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Monday, September 29, 2003
MAURICE CLARETT V. THE NATIONAL FOOTBALL LEAGUE:
Ohio State's star sophomore running back, Maurice Clarett, who led the Buckeyes to the national championship last season, has been suspended since then for the season by the NCAA and the Buckeyes for academic violations and other reasons. He has responded by seeking to enter the NFL draft. The NFL has a rule that prohibits college sophomores and freshmen from entering the NFL draft. Clarett is now suing the NFL on antitrust grounds.
I should start off by saying that I am not an expert in antitrust law. I do, however, know how to read cases. And I have read the case that everyone cites as the precedent for Clarett's suit, Denver Rockets v. All-Pro Mgmt., Inc., 325 F. Supp. 1049 (C.D. Cal. 1971). That case involved Spencer Haywood's ultimately successful attempt to play pro basketball before his college class had graduated. A very good judge, Warren Ferguson, held that the NBA's rule prohibiting the entry of such players into the league was a "group boycott" that was per se illegal under the antitrust laws. (There are two types of antitrust violations-- many anticompetitive practices are struck down because they are "unreasonable", i.e., that they harm competition more than they benefit it. Some antitrust violations are "per se" violations, meaning that the conduct has been found to be so anticompetitive that it is always illegal no matter what the purported justification is for the conduct.)
At the time Judge Ferguson rendered his decision, it was consistent with governing Supreme Court precedent that held that group boycotts were per se illegal under the Sherman Anti-Trust Act. (The NBA's rule was a group boycott because it was essentially an agreement among all the independently owned and operated NBA franchises that none of them would purchase the services of an athlete whose college class had not graduated.) Many sportswriters writing about Clarett's case have assumed that Mr. Clarett has a very good case based on the Haywood precedent.
However, since 1971, antitrust law has seen a sea-change. Robert Bork (yes, that Robert Bork) wrote an influential book that argued against per se rules in antitrust cases and in favor of an analysis as to whether the particular challenged conduct harmed consumers. And Bork's analysis has been followed in many antitrust cases. For instance, Silver v. New York Stock Exch., 373 U.S. 341 (1963), which was relied on heavily by Judge Furgeson, was overruled in Northwest Wholesale Stationers, Inc. v. Pacific Stationery & Printing Co., 472 U.S. 284 (1985), which held that the expulsion of a business from a wholesale cooperative (a form of "group boycott") would be analyzed for reasonableness rather than being barred by a per se rule. In NYNEX Corp. v. Discon, Inc., 525 U.S. 128 (1998), the current Supreme Court recast the group boycott per se rule as only applying in circumstances where the purpose of the group boycott was to harm competitors. (Indeed, the "group boycotts" that are usually the subject of antitrust cases involve agreements by a group of businesses to refuse to deal with a competitor to one or more of the businesses, in order to put the competitor out of business. It is obvious how such a tactic would harm consumers.) Of course, a sports league's determination of who is eligible and who is not eligible in no way harms consumers or prevents competition-- if anything, it invites competition, because if the public desires to see players like Clarett play professional ball, they might patronize a league that permits such players to do so. (Judge Furguson did not see this in the Denver Rockets case, even though Mr. Haywood had played in the ABA, a competitor to the NBA that had no comparable eligibility restriction.)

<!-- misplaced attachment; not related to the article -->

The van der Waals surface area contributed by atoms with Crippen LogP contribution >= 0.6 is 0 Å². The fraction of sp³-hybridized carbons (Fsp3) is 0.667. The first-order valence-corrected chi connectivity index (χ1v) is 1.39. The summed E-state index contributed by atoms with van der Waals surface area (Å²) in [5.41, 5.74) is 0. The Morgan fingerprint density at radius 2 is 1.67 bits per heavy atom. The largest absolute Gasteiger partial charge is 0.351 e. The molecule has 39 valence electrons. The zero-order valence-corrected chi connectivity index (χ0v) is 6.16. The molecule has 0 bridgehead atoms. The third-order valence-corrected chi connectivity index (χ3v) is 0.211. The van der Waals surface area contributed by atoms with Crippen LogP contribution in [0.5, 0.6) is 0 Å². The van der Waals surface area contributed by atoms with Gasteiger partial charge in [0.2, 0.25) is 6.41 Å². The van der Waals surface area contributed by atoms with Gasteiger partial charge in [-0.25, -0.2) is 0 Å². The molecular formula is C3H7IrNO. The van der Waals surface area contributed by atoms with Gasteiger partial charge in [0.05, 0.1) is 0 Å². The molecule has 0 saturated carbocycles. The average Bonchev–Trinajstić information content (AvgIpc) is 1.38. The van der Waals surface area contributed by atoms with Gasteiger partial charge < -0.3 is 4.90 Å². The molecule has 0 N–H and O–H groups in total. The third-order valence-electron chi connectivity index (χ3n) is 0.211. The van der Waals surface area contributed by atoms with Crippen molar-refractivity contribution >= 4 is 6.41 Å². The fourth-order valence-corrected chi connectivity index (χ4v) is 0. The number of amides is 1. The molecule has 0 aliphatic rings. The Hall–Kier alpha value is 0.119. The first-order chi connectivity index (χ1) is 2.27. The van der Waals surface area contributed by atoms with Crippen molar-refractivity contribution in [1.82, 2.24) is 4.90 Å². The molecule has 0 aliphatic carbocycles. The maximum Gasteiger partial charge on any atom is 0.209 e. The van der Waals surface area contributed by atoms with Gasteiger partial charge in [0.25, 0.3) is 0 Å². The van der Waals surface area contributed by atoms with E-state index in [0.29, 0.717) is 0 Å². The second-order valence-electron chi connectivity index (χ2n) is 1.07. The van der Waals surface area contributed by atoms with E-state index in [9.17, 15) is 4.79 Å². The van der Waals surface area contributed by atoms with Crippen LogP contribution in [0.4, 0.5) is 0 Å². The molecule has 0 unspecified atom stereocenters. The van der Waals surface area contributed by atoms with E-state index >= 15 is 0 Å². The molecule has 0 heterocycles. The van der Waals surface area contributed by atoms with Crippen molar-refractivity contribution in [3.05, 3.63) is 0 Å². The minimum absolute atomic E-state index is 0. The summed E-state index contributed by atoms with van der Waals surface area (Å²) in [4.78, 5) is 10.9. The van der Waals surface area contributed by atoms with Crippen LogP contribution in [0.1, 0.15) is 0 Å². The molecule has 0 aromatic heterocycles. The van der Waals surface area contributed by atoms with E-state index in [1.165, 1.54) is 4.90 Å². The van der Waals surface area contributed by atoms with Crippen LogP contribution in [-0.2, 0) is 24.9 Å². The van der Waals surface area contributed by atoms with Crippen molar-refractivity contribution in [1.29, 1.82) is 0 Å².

There are broader issues that go to the extent to which courts should involve themselves in setting and enforcing the rules in sporting contests. I plan to blog on that at another time. There are also broader issues about whether governing authorities in sporting events ought to have the authority to set eligibility rules for their contests, taking into account not only competitive interests but also societal interests (it may do some good, for instance, to force football players to attend college whether they want to or not).
Suffice to say, however, that I do not see Mr. Clarett's lawsuit as a slam dunk. Indeed, I would venture to say that later Supreme Court cases have called Judge Furguson's decision in Denver Rockets into question, and I am skeptical as to whether that case ought to be relied on in deciding Clarett's case. Ultimately, if Clarett presses his claim, he may end up going down as the man responsbile for overturning the Spencer Haywood precedent.
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